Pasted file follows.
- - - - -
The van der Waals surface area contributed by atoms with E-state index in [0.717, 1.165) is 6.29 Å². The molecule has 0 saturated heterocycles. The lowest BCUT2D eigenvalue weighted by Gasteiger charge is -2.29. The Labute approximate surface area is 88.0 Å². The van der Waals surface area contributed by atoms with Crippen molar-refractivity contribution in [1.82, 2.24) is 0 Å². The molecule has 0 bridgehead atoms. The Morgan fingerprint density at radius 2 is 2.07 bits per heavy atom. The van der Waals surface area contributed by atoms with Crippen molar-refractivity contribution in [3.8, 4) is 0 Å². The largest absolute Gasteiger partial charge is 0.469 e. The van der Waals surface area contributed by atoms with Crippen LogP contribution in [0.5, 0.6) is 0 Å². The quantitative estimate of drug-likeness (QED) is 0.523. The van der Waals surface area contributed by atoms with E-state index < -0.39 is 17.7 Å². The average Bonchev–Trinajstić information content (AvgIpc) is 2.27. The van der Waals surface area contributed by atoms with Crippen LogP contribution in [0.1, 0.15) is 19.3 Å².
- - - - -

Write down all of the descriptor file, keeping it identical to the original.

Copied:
The van der Waals surface area contributed by atoms with E-state index in [0.717, 1.165) is 6.29 Å². The molecule has 0 saturated heterocycles. The lowest BCUT2D eigenvalue weighted by Gasteiger charge is -2.29. The Labute approximate surface area is 88.0 Å². The van der Waals surface area contributed by atoms with Crippen molar-refractivity contribution in [1.82, 2.24) is 0 Å². The molecule has 0 bridgehead atoms. The Morgan fingerprint density at radius 2 is 2.07 bits per heavy atom. The van der Waals surface area contributed by atoms with Crippen molar-refractivity contribution in [3.8, 4) is 0 Å². The largest absolute Gasteiger partial charge is 0.469 e. The van der Waals surface area contributed by atoms with Crippen LogP contribution in [0.5, 0.6) is 0 Å². The quantitative estimate of drug-likeness (QED) is 0.523. The van der Waals surface area contributed by atoms with E-state index < -0.39 is 17.7 Å². The average Bonchev–Trinajstić information content (AvgIpc) is 2.27. The van der Waals surface area contributed by atoms with Crippen LogP contribution in [0.1, 0.15) is 19.3 Å².